Chest pain med is effective for refractory angina, but adherence problematic
Ranolazine (Ranexa, Gilead) is an effective anti-anginal therapy in patients with refractory angina; however, at one year only 59 percent of patients remained on the drug, according to a scientific poster that will be presented at the American College of Cardiology (ACC) Scientific Sessions in New Orleans, April 1-3.
Patients with refractory angina, who have chronic chest pain but are not candidates for revascularization, have limited therapeutic options and significant limitations in their quality of life, the study authors wrote. Conversely, patients with chronic angina are often candidates for a procedure.
Ranolazine is approved for patients with chronic stable angina but has not been studied in refractory angina. The prospective Ranolazine Refractory Angina Registry Trial was designed to evaluate the safety, tolerability and effectiveness in RA patients.
"Refractory angina is a challenging and increasingly common clinical problem. These patients are often identified as 'no option patients' due to the lack of treatment choices," explained the study's senior author Timothy D. Henry, MD, interventional cardiologist at Minneapolis Heart Institute at Abbott Northwestern Hospital in Minneapolis.
In order to assess ranolazine for this patient population, the researchers enrolled 100 consecutive patients with class 3 or class 4 angina who were not candidates for revascularization.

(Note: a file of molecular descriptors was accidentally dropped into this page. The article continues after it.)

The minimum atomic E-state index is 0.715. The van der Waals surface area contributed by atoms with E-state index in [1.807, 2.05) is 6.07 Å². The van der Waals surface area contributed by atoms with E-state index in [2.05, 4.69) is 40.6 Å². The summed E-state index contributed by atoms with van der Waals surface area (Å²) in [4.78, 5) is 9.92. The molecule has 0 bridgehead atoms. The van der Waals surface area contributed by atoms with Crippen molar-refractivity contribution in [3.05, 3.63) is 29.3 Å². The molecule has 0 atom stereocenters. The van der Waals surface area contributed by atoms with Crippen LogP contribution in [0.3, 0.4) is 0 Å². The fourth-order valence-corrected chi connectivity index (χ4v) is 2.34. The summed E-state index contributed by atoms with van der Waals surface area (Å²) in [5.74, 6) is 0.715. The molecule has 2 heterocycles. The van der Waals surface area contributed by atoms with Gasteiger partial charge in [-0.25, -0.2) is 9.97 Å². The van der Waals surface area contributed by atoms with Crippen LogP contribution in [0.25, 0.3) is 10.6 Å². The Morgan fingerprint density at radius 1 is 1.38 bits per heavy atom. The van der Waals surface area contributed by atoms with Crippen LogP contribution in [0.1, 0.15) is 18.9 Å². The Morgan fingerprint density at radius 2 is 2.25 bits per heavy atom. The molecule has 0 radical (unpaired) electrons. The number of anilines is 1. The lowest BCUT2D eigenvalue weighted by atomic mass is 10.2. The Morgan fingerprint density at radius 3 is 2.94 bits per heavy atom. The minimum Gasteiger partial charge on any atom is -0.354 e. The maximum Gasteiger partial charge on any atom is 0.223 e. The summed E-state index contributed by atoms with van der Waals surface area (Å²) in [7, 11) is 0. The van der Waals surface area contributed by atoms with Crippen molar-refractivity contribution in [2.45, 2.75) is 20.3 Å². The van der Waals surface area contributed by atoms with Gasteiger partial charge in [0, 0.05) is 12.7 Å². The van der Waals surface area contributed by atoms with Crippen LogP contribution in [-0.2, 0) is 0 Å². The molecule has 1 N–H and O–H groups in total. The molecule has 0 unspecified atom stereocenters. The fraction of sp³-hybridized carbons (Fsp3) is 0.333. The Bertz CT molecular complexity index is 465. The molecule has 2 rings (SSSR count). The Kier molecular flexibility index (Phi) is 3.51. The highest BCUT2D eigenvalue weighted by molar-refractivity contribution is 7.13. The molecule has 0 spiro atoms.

The drug was found to be effective in more than 80 percent of patients, but at one year, only 59 percent of the patients remained on ranolazine. Of those remaining on ranolazine, 56 percent had at least a two class improvement in angina.
In the 41 patients who discontinued ranolazine usage, the reasons included: side effects which ranged from lightheadedness, numbness, tingling and constipation (15 patients); major adverse cardiac events, including heart attack (seven patients) or death (two patients); cost (five patients); ineffective (six patients); cost and ineffective (three patients); and for unknown reasons (two patients).
Henry said an approximate 40 percent discontinuation rate is fairly congruent with other medication discontinuation rates, such as statins and antiplatelet therapies. "In challenging economic times, cost is unfortunately going to play a larger role in the medication adherence," he said. "In this study, cost resulted in almost 10 percent of these patients to stop taking the medication." According to the American Academy of Family Physicians, a regimen of 500 mg orally twice-daily ranolazine costs approximately $206 a month.
Also, hospitalization due to angina was similar in the group that discontinued the medication and those patients that remained on ranolazine (32.5 percent versus 32.8 percent, respectively). "The high rate of hospitalization was not surprising but it was disappointing that an effective anti-anginal medication did not decrease the hospitalization rate," Henry said.
"Overall, we found that ranolazine is about 85 percent effective," Henry said. "These findings indicate that ranolazine is a reasonable choice for refractory angina, but it also demonstrates how difficult it can be to treat refractory angina."